Jordan has told the International Criminal Court (ICC) that it interpreted international law correctly when it did not arrest Sudan’s President Omar Ahmad al-Bashir while he was in Jordan for a heads of state summit of the League of Arab States last year. According to Jordan, al-Bashir had immunity under international law as a sitting Head of State, and that by arresting him during his visit, Jordan would have violated customary international law.
Mahmoud D. Hmoud, Jordan’s legal representative, asked the Appeals Chamber on Monday to uphold Jordan’s three grounds of appeal against Pre-Trial Chamber II’s December 11, 2017 decision.
In that decision, Pre-Trial Chamber II directed that Jordan be referred to the United Nations Security Council and the ICC’s membership, the Assembly of State Parties, for not acting on ICC arrest warrants for al-Bashir. The ICC has issued two arrest warrants for al-Bashir for his alleged role in the conflict in Sudan’s western region of Darfur. One arrest warrant was issued in March 2009 and the other was issued in July 2010.
The Appeals Chamber invited many state and international representatives, as well as legal experts, to make submissions on the appeal. During his introductory remarks, Presiding Judge Chile Eboe-Osuji said the chamber had invited al-Bashir and the Sudanese government to make submissions on Jordan’s appeal but the Sudanese authorities did not respond to the invitation.
Hmoud was speaking on the first day of hearings on Jordan’s appeal. He is a member of the United Nations’ International Law Commission and Jordan’s ambassador to Singapore.
He presented an overview of Jordan’s appeal and said Jordan was concerned about the Appeals Chamber’s decision to divide this week’s hearings into three subject areas: Group A, B, and C.
Group A questions focus on immunity of heads of state and international law. Group B questions focus on the Security Council resolution that referred the situation in Sudan’s western region of Darfur to the ICC. And Group C questions focus on the articles in the ICC’s founding law, the Rome Statute, that deal with how state parties of the ICC are to work with the court. In an August 27 order on how the hearings will be managed, Presiding Judge Chile Eboe-Osuji asked the parties and participants to address some or all the questions raised in the order.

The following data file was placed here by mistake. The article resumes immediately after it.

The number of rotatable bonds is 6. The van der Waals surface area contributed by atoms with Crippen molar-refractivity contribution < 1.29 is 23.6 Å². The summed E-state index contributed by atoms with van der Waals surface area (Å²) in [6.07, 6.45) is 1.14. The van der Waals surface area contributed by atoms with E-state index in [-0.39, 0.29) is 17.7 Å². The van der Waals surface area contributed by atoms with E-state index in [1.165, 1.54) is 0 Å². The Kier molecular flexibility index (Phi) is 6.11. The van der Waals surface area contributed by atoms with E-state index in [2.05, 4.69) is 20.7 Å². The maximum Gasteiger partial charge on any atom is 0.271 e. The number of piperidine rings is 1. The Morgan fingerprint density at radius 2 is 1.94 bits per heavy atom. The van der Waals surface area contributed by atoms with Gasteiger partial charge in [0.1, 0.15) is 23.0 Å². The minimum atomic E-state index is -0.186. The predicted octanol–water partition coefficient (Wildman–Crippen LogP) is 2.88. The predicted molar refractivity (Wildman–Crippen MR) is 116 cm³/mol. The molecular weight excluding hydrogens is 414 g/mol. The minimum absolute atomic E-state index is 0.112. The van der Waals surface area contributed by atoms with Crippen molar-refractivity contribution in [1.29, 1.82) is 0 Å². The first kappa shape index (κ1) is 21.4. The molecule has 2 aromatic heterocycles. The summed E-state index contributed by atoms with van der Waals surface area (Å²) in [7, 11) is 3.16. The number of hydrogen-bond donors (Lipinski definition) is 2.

Hmoud said that in Jordan’s view, the questions raised “issues that do not arise in the Pre-Trial Chamber II decision.”
He said that in responding to the subject groups the Appeals Chamber had framed, the prosecution made six alternative arguments, “in order to maintain that Pre-Trial Chamber II came to the right conclusion on 11th December, 2017.”
“Jordan is committed to the fight against impunity. Its representatives have played an important role in the negotiation and implementation of the Rome Statute,” said Hmoud.
Next to speak was Michael Wood, who is part of Jordan’s appeals legal team. He elaborated Jordan’s first ground of appeal and addressed some of the Group A questions the Appeals Chamber had asked for submissions on. Wood is also a member of the UN International Law Commission and a British barrister.
After Wood spoke, it was the prosecution’s turn to address the Group A questions. Matthew Cross and Rod Rastan spoke on behalf of the prosecution. Rastan argued that the immunity of a head of state is not established under customary international law.
Rastan argued that for immunity of a head of state to be customary international law, the practice of states on the matter had to be uniform. Rastan said that was not the case currently. He also argued that for immunity of a head of state to be customary international law, there had to be a general rule that this was a legal obligation states followed. Rastan said that decisions by various Pre-Trial Chambers and by South African and Kenyan courts questioning the immunity of heads of state showed there was no general rule on the matter.